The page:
Sunday, May 17, 2009

On conflict and torturing your characters

If you've been writing any amount of time, you know that conflict is what makes a reader turn the page. Conflict drives the plot. I've heard a million times, that when you don't know what else to do-say you hit a boring part of your story or you find your middle sagging and dull and lifeless-then torture your characters. Conflict pulls them together. (It's us against the world, baby.) Conflict tears them apart. (I can't believe you betrayed me like that.)

You have internal conflict. (I swear I won't eat another one of those luscious dark chocolate brownies...with nuts... and icing...sitting right there...) And you have external conflict. (The landlord is going to evict you if you don't pay the rent on time.)

Each scene in your book should have some form of conflict, but the conflict must move the story forward. Having your character hiding chocolates in their closet can be conflict if it moves the plot. For instance-mother can't find out about my addiction to chocolate. She already thinks me weak and will disown me. Without her money I won't have anywhere safe to stay while I search for the emperor's lost tomb. The tomb must be discovered in the next 48 hours or the world will end...

So, yes, torture your characters, deny their desires but remember: do it with purpose. Torture for torture's sake is useless and will turn the reader off.

For example: arguing with a neighbor can be conflict but if you do it simply to show that the characters neighbors are nuts-cut it. It does not move the story along. If, however, the neighbors stand in the way of your characters ultimate goal, then keep the scene it moves the story along.

Finding the right quality and quantity of conflict in a story is like walking a high wire. Too much and the reader will put it down as misleading and ridiculous. Too little and the reader will be bored. Putting together the right amount of conflict takes practice but with time and a judicious eye, you can learn to create a combination of conflicts that grabs the reader and keeps them asking for more.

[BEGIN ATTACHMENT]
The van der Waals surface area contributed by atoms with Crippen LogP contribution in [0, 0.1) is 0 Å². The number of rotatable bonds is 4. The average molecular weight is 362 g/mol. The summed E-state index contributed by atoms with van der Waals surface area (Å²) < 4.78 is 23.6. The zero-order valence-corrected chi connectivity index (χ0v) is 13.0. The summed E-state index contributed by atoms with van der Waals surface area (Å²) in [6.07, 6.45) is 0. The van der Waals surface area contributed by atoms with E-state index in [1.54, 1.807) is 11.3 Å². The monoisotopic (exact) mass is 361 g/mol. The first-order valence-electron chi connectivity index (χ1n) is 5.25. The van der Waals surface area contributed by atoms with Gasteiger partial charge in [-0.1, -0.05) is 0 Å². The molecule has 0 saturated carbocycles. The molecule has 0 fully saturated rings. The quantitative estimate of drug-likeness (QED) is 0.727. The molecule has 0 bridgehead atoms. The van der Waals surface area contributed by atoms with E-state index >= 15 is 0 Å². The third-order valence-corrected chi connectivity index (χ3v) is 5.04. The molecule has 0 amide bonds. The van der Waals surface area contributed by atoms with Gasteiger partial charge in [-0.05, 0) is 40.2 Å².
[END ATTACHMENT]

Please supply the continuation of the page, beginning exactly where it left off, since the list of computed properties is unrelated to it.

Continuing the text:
9 comments:

Jessica said...

Awesome, awesome post Nancy! This is something I've been needing to read. Thank you!

KLo said...

Excellent points raised here ... valuable food for thought as I'm in the midst of a major revision and have been trying to figure out what to do with some slow parts. Thanks : )

Nancy J. Parra said...

Thanks! Glad to know I could nudge you in a good direction.

Pamala Knight said...

Extraordinary post Nancy dear. I agree with the other posters--this advice is very timely. You have a gift for explaining things in a clear and concise manner, so thank you for that.

You're awesome!

~Sia McKye~ said...

Boy doesn't it take practice. :-) Getting the right combination is tough sometimes.

I like the way you demonstrated inner and external conflict Nancy. Good job. Great post.

Jane Kennedy Sutton said...

Once again, very good advice. Funny, I've had that very same internal conflict over brownies many times!

Jane Kennedy Sutton
http://janekennedysutton.blogspot.com/

Justus M. Bowman said...

Hmm, I'll try. But I sure wants to love me characters!

Marilyn Brant said...

A wonderful writing post, as usual, Nancy!

Give me time, though, and I'll make that "eating a brownie" thing external as well as internal conflict :). I could write an entire novel series on that premise!!

Morgan Mandel said...

It definitely helps to keep those conflicts going and growing. Make the poor reader sweat it out with the characters.

Morgan Mandel
http://morganmandel.blogspot.com
http://bloodredpencil.blogspot.com